A team of paleoclimatologists who were looking for historical roots of California drought found that the amount of snow on Sierra Nevada Mountains has never been so low in more than five centuries.
Scientists who published the findings Sept. 14 in the journal Nature Climate Change said that they were expecting 2015 to be “extreme,” but not like that.
University of Arizona’s Valerie Trouet, the lead author of the study, and her fellow researchers wanted to learn if there are any historical underpinnings of the Golden State’s four-year drought. Their findings show that global warming would eventually dry out the state’s fresh water reservoirs by shrinking its mountain snowpack.
Sierra Nevada snowpack accounts for one-third of the state’s water supply, researchers said. One third comes from ground water aquifers, and another third comes from streams, rivers, and reservoirs.
UCLA’s Mark Gold believes that the state’s shrinking snowpack represents a concern that has a severity of 11 on a scale from 1 to 10.
“This is probably the biggest water supply concern our state is facing,”
Other researchers explained that global warming may trigger less snow and more precipitation in the state. But the water supply crisis could be tackled if authorities find a quick solution to capture the water that would just flow into the ocean.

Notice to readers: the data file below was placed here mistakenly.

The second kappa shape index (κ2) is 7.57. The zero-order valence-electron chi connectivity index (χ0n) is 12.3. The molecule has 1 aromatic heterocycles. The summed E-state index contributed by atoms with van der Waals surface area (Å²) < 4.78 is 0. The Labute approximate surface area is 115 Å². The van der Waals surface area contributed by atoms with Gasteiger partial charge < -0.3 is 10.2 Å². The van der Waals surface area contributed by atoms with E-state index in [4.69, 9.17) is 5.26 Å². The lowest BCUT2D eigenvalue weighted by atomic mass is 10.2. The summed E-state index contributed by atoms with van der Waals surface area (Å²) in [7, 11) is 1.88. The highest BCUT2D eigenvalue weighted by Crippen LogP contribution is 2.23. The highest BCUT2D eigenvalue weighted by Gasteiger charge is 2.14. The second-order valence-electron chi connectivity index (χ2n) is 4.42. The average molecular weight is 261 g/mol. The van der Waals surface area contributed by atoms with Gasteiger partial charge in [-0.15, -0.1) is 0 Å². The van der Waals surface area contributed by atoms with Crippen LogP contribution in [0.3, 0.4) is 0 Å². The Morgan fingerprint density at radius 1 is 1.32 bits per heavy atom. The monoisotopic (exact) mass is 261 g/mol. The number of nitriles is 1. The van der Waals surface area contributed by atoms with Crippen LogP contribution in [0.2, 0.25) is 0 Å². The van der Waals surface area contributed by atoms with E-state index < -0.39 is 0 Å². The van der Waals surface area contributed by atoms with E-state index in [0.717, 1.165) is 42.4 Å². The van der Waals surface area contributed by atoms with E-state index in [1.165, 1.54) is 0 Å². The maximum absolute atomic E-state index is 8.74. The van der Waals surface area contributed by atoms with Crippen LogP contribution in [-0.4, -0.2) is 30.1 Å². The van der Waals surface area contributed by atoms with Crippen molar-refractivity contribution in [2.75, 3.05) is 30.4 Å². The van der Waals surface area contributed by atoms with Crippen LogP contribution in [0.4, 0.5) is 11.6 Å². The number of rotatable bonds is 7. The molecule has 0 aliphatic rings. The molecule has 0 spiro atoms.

The state’s shrinking snowpack has been monitored by authorities since the 1930s. Currently, there are more than 100 measuring stations installed across the Sierra Nevada.
State researchers found that the amount of snow water recorded in April was only five percent of the normal average on record. On Apr. 1, Gov. Jerry Brown revealed a series of mandatory water restrictions while standing in a Sierra Nevada meadow unusually dry for that part of the season.
The University of Arizona team based their findings on tree ring information gathered by a couple of studies. The first study used the rings to obtain a larger picture of the amount of rainfall in the area in the last 615 years, while the second study used tree rings to measure temperatures during the same time span.
The research team learned that the ‘snow drought’ recorded this year in the state’s mountains has a less than five percent chance of occurring more than once in five centuries. And, the group argued that temperatures had more to do with it than lack of precipitation because unusually high temperatures make water to fall as rainfall, rather than snowfall.
Image Source: Wikipedia
Latest posts by Alan O’Leary (see all)
- Lady Gaga Officially Postpones Her European Tour - Sep 18, 2017
- Dig Unearths A New Species Of Prehistoric Crocodile In Texas - Sep 16, 2017
- Uranus’s Moons Might Be On A Collision Course With Each Other - Sep 8, 2017